It’s a pretty simple thought. Strength and Conditioning Coaches work with athletes. Hopefully that is straight forward enough. What I want to get into today is quite simply how to do that more effectively.
What I see far too often in the world of Strength and Conditioning is the “I know best” attitude. I have absolutely been guilty of this myself at times, but basically this is when coaches just assume they know all of what an athlete needs in their program and develop it with little to no consultation with the athlete themselves.
As much as I do believe the coach should be the authority figure around what is done in the gym, your athletes input is far too valuable to ignore. As easy as it might be to just take over, if your view on what the athlete needs is far off from theirs, you are asking for trouble.
One thing I always try to ask my athletes is very simple. “What is your biggest need right now?” At first it was uncomfortable to ask this, as it made me feel like I didn’t have the answers I was supposed to have. I soon realized that it opens me up for a number of different possibilities.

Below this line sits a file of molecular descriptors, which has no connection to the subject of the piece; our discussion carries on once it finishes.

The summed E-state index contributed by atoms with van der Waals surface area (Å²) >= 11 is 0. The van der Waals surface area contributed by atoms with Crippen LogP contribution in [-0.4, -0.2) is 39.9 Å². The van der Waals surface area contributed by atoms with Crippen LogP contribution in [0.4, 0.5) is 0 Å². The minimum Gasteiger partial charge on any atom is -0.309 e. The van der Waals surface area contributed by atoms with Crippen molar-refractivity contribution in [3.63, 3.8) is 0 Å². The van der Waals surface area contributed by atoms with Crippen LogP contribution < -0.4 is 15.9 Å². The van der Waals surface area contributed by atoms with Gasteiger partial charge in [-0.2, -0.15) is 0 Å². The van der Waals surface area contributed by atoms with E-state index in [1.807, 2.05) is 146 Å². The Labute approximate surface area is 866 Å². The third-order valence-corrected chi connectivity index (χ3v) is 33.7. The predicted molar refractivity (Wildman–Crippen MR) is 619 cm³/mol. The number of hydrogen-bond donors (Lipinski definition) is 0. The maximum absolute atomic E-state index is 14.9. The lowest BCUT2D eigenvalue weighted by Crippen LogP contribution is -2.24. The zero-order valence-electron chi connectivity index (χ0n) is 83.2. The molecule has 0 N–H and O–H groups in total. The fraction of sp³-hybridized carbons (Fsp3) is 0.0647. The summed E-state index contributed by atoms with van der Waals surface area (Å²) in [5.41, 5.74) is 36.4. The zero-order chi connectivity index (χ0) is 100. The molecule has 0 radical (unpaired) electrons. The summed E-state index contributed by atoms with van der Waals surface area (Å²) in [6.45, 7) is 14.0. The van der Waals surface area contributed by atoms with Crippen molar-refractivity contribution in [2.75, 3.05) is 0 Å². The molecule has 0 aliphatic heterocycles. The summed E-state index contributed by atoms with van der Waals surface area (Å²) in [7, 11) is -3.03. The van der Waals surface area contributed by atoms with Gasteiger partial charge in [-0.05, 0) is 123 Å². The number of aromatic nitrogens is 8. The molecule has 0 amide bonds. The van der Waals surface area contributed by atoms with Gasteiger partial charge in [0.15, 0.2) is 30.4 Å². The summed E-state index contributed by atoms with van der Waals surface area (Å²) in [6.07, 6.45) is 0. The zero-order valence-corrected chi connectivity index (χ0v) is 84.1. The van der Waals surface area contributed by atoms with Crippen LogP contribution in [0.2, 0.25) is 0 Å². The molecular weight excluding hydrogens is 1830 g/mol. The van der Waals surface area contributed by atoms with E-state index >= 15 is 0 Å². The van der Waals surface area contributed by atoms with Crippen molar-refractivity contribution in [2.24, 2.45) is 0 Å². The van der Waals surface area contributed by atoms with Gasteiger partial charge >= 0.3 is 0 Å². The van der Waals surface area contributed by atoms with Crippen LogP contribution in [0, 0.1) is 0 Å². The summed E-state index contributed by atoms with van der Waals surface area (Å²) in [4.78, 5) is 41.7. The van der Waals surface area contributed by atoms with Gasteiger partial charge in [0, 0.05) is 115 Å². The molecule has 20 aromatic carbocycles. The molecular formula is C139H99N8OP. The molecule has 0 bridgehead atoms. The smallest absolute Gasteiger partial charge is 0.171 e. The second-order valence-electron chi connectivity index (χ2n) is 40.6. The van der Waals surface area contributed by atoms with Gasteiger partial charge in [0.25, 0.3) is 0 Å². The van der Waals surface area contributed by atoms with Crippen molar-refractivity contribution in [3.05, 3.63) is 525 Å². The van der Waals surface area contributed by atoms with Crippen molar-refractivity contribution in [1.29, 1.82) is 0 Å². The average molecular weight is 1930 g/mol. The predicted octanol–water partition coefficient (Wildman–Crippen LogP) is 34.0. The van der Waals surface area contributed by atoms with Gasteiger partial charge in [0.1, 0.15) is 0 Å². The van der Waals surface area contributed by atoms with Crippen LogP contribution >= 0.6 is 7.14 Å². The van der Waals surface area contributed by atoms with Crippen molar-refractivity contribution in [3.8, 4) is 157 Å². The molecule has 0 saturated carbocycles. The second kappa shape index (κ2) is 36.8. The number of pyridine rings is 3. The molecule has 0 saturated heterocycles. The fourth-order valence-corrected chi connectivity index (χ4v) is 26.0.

- We are already on the same page and the current program is going great. No changes needed right now.
- The athlete is thinking differently than I am about where the focus should lie in their program.
This always opens up a great discussion. It helps the athlete think more deeply about their program, their performance in sport and their needs, and gives me better insight as to how I can make the biggest difference possible in my role as the S&C coach.
As a strength and conditioning coach we all love working with our athletes. However, the BEST way to make sure you are delivering the best coaching you can is to communicate clearly with your athletes, and develop a plan that they have some input on in order to make sure you are working together and remain on the same page.